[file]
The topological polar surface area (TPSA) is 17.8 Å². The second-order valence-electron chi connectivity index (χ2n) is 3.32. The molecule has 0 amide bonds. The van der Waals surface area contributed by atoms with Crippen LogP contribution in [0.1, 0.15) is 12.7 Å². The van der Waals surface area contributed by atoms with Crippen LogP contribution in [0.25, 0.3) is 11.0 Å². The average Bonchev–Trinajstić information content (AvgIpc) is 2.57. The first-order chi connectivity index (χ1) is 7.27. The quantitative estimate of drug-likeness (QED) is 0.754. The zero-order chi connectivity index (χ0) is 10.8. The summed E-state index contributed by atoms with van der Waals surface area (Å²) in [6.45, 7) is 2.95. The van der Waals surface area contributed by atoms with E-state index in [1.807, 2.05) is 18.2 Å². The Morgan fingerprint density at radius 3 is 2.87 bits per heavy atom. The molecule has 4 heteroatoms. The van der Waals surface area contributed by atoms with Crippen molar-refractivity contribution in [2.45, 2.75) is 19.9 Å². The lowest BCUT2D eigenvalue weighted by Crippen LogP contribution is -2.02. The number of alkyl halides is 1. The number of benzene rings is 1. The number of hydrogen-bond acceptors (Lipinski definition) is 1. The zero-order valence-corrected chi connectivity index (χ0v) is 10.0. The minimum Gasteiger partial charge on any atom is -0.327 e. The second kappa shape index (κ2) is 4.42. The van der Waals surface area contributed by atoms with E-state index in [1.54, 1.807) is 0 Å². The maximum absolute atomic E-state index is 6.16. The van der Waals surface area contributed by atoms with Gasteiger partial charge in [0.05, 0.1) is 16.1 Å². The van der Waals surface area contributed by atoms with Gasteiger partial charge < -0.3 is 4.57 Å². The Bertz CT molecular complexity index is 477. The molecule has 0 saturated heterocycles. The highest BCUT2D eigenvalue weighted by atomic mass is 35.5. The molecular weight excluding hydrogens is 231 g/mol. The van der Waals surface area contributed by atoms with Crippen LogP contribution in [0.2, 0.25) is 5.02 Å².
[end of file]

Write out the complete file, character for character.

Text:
The topological polar surface area (TPSA) is 17.8 Å². The second-order valence-electron chi connectivity index (χ2n) is 3.32. The molecule has 0 amide bonds. The van der Waals surface area contributed by atoms with Crippen LogP contribution in [0.1, 0.15) is 12.7 Å². The van der Waals surface area contributed by atoms with Crippen LogP contribution in [0.25, 0.3) is 11.0 Å². The average Bonchev–Trinajstić information content (AvgIpc) is 2.57. The first-order chi connectivity index (χ1) is 7.27. The quantitative estimate of drug-likeness (QED) is 0.754. The zero-order chi connectivity index (χ0) is 10.8. The summed E-state index contributed by atoms with van der Waals surface area (Å²) in [6.45, 7) is 2.95. The van der Waals surface area contributed by atoms with E-state index in [1.807, 2.05) is 18.2 Å². The Morgan fingerprint density at radius 3 is 2.87 bits per heavy atom. The molecule has 4 heteroatoms. The van der Waals surface area contributed by atoms with Crippen molar-refractivity contribution in [2.45, 2.75) is 19.9 Å². The lowest BCUT2D eigenvalue weighted by Crippen LogP contribution is -2.02. The number of alkyl halides is 1. The number of benzene rings is 1. The number of hydrogen-bond acceptors (Lipinski definition) is 1. The zero-order valence-corrected chi connectivity index (χ0v) is 10.0. The minimum Gasteiger partial charge on any atom is -0.327 e. The second kappa shape index (κ2) is 4.42. The van der Waals surface area contributed by atoms with E-state index in [1.54, 1.807) is 0 Å². The maximum absolute atomic E-state index is 6.16. The van der Waals surface area contributed by atoms with Gasteiger partial charge in [0.05, 0.1) is 16.1 Å². The van der Waals surface area contributed by atoms with Gasteiger partial charge < -0.3 is 4.57 Å². The Bertz CT molecular complexity index is 477. The molecule has 0 saturated heterocycles. The highest BCUT2D eigenvalue weighted by atomic mass is 35.5. The molecular weight excluding hydrogens is 231 g/mol. The van der Waals surface area contributed by atoms with Crippen LogP contribution in [0.2, 0.25) is 5.02 Å².